AD7927
TERMINOLOGY
Integral Nonlinearity
This is the maximum deviation from a straight line passing
through the endpoints of the ADC transfer function. The end-
points of the transfer function are zero-scale, a point 1 LSB
below the first code transition, and full-scale, a point 1 LSB
above the last code transition.
Differential Nonlinearity
This is the difference between the measured and the ideal 1 LSB
change between any two adjacent codes in the ADC.
Offset Error
This is the deviation of the first code transition (00 . . . 000) to
(00 . . . 001) from the ideal, i.e., AGND + 1 LSB.
Offset Error Match
This is the difference in offset error between any two channels.
Gain Error
This is the deviation of the last code transition (111 . . . 110) to
(111 . . . 111) from the ideal (i.e., REFIN – 1 LSB) after the
offset error has been adjusted out.
Gain Error Match
This is the difference in gain error between any two channels.
Zero Code Error
This applies when using the twos complement output coding
option, in particular to the 2 ¥ REFIN input range with –REFIN
to +REFIN biased about the REFIN point. It is the deviation of
the midscale transition (all 0s to all 1s) from the ideal VIN volt-
age, i.e., REFIN – 1 LSB.
Zero Code Error Match
This is the difference in Zero Code Error between any two
channels.
Positive Gain Error
This applies when using the twos complement output coding
option, in particular to the 2 ¥ REFIN input range with –REFIN
to +REFIN biased about the REFIN point. It is the deviation of
the last code transition (011. . .110) to (011 . . . 111) from the
ideal (i.e., +REFIN – 1 LSB) after the Zero Code Error has been
adjusted out.
Positive Gain Error Match
This is the difference in Positive Gain Error between any two
channels.
Negative Gain Error
This applies when using the twos complement output coding
option, in particular to the 2 ¥ REFIN input range with –REF IN
to +REFIN biased about the REFIN point. It is the deviation of
the first code transition (100 . . . 000) to (100 . . . 001) from the
ideal (i.e., –REF IN + 1 LSB) after the Zero Code Error has
been adjusted out.
Negative Gain Error Match
This is the difference in Negative Gain Error between any two
channels.
Channel-to-Channel Isolation
Channel-to-Channel Isolation is a measure of the level of crosstalk
between channels. It is measured by applying a full-scale 400 kHz
sine wave signal to all seven nonselected input channels and deter-
mining how much that signal is attenuated in the selected channel
with a 50 kHz signal. The figure is given worst case across all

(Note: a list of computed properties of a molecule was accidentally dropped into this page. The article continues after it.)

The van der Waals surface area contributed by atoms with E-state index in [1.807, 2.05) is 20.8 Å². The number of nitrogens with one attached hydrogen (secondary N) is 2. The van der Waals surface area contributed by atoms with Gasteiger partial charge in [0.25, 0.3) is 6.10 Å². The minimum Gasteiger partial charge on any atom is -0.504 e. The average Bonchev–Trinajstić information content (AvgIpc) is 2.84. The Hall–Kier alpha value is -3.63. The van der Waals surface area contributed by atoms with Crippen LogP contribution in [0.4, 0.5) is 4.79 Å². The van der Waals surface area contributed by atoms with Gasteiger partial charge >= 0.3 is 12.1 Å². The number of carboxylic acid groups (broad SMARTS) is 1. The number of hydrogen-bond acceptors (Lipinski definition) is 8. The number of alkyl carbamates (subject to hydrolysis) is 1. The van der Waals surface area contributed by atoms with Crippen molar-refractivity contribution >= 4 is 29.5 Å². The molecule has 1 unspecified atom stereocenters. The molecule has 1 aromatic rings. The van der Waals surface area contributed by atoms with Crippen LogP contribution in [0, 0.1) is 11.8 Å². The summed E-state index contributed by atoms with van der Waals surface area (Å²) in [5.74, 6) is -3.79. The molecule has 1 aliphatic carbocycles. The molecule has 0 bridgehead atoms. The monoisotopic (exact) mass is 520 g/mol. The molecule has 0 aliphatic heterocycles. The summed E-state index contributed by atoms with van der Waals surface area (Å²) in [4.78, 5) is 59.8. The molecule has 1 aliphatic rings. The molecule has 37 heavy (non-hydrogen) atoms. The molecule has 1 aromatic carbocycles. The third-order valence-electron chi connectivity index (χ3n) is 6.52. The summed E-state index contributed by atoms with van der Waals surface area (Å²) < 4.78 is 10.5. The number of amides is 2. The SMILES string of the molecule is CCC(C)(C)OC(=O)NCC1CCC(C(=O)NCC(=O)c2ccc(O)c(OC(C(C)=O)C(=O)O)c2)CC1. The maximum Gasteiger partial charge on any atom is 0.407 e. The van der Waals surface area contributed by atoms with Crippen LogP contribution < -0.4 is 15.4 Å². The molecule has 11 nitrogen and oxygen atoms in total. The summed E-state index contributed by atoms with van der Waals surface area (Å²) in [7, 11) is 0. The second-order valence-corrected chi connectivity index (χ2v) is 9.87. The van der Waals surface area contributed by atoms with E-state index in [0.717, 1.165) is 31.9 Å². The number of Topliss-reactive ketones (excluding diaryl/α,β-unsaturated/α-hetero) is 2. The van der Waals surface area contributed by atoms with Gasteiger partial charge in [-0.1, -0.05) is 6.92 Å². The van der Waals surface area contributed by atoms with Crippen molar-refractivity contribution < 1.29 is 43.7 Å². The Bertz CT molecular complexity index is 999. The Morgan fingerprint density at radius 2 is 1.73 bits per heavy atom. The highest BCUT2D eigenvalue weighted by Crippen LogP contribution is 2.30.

eight channels for the AD7927.
PSR (Power Supply Rejection)
Variations in power supply will affect the full-scale transition,
but not the converter’s linearity. Power supply rejection is the
maximum change in full-scale transition point due to a change
in power supply voltage from the nominal value. See Typical
Performance Characteristics.
Track-and-Hold Acquisition Time
The track-and-hold amplifier returns into track mode at the
end of conversion. Track-and-hold acquisition time is the time
required for the output of the track-and-hold amplifier to reach
its final value, within ± 1 LSB, after the end of conversion.
Signal-to-(Noise + Distortion) Ratio
This is the measured ratio of signal-to-(noise + distortion) at the
output of the A/D converter. The signal is the rms amplitude of
the fundamental. Noise is the sum of all nonfundamental signals
up to half the sampling frequency (fS/2), excluding dc. The ratio
is dependent on the number of quantization levels in the digiti-
zation process; the more levels, the smaller the quantization
noise. The theoretical signal-to-(noise + distortion) ratio for an
ideal N-bit converter with a sine wave input is given by:
Signal-to- (Noise + Distortion) = (6.02N + 1.76)dB
Thus for a 12-bit converter, this is 74 dB.
Total Harmonic Distortion
Total harmonic distortion (THD) is the ratio of the rms sum of
harmonics to the fundamental. For the AD7927, it is defined as:
THD(dB) = 20 log V22 +V32 +V42 +V52 +V62
V1
where V1 is the rms amplitude of the fundamental and V2, V3,
V4, V5, and V6 are the rms amplitudes of the second through the
sixth harmonics.
REV. 0
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